I admit it. My favorite part about writing romance novels is having control over the hero. Making him look the way I want him to look (Hugh Jackman, Chris Hemsworth, and Alex O’Loughin are frequently consulted), giving him rugged swagger and the skills to back it up, and best of all, giving him an honorable core and a soft heart that only the heroine can uncover beneath his gruff exterior. What woman hasn’t wished she could make her husband say the romantic words she secretly longs to hear or have him be so emotionally connected to her that he senses her needs without her having to speak them?
I have that power!
Yet, as much as I love making these fictional studs dance to my tune, I am often reminded of the joy that comes from being surprised by the real-life men in my life. Like the husband who secretly planned a trip to take his wife hiking to eight different waterfalls in the forests of Georgia after she spent three mentally exhausting days at a writing conference in Nashville. Talk about a perfect way to decompress. He even took me zip-lining! I couldn’t have written a better scene. Of course, this is the same man who gave me a toilet seat for Christmas one year, but hey—all good heroes have their imperfections.
I am also blessed to have two teenage sons, and not long ago, they taught me a lesson about being a true romance hero. Now, I’ve already confessed to loving strong, alpha heroes in my books. That goes for books I read as well, and yes, I’ve been known to read the occasional book with a shirtless cowboy or highland warrior featured on the cover. My boys often tease me about such literary choices.
Well, one day, my youngest son, Peter, was having fun playing the Tackle-Mom-onto-the-Bed game that I’m not particularly fond of, seeing as how he’s stronger than I am, ensuring I always lose. I started fussing at him, trying to get him to let me up, when from the other room I hear a heroic call. “Don’t worry, Mom. I’ll save you!” My then sixteen-year-old son, Wyatt, rushes to the rescue, leaping through the bedroom doorway. “And I’ll be even more heroic because I’m taking off my shirt!” Then with a grand flourish, he did just that.
Now, you have to understand. Wyatt has the height of a romance hero at just under six feet, but his physique is still in development. He’s so toothpick thin, you can actually see his ribs and collarbone without him sucking anything in. Add to that the fact that he inherited my incredibly pale complexion, and he’s about as different from the tan, heavily muscled romance cover models as you can get. But I couldn’t have asked for a better hero. I laughed until I cried. We all did. Nothing I could have written could compare to the perfection of that moment.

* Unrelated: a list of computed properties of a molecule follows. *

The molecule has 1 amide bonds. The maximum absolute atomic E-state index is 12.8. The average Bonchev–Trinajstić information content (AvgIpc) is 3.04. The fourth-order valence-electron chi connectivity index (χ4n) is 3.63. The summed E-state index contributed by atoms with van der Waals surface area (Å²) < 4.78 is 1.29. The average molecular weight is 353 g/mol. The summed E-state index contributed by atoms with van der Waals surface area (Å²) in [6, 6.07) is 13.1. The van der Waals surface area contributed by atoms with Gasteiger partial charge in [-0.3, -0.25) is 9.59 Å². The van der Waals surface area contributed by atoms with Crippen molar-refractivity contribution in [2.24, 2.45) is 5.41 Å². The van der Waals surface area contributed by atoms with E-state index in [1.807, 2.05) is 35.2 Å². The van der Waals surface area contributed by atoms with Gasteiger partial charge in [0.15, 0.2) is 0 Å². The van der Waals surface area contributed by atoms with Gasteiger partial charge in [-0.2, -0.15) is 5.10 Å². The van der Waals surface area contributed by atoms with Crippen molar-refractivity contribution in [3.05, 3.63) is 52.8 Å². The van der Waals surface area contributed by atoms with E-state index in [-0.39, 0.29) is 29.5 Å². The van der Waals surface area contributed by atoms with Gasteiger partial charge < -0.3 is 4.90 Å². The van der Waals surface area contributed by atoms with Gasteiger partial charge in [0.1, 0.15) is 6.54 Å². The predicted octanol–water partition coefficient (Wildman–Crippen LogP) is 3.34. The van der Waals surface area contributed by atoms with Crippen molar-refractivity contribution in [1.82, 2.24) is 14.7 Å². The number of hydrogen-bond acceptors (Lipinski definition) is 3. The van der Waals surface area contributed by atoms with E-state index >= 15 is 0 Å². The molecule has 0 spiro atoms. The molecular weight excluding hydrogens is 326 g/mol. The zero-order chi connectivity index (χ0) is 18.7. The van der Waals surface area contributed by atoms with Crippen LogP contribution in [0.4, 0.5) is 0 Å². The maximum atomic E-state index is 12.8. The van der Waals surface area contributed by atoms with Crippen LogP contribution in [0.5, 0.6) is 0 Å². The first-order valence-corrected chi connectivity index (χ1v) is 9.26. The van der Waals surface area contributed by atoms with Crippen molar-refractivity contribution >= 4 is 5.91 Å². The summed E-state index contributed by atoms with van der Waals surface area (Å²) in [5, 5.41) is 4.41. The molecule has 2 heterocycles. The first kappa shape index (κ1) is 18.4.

That moment lingers with me, not only because of the humor, but because of the reminder of how romance writers often relegate the funny, sweet, slender men to the role of sidekick or heroine’s best friend. Rarely do they get a chance to strut their stuff and win the heart of the fair maiden. So I decided it was time to change that. With my husband and boys as inspiration, I created a historical western hero for my latest book who prefers bicycles to horses, who utilizes brains over brawn, and whose trustworthy manner and sterling friendship prove that what is in the heart of a man is more important than the squareness of his jaw or the size of his biceps. His tale is still filled with plenty of action and manly vigor as he and the heroine work together to unravel the handsome villain’s manipulative plot, but it is his courage and character that win the day.
Perhaps it’s because of the way Amos Bledsoe, telegraph operator, mimics my own heroic techno-nerds at home, but I found myself cheering for Amos with a deeper level of enthusiasm than usual as I wrote his story.
So for you romance readers out there, let me encourage you to think outside the alpha. And remember even pale, skinny boys can be heroic when they take off their shirts.
- Who are some of the heroic men in your life? what makes them heroic in your mind?
Leave a comment for a change to win one of two autographed copies of Heart on the Line, along with a set of heart-shaped dishcloths/trivets one of my readers made for me to give away. These are handmade, handy, and beautiful!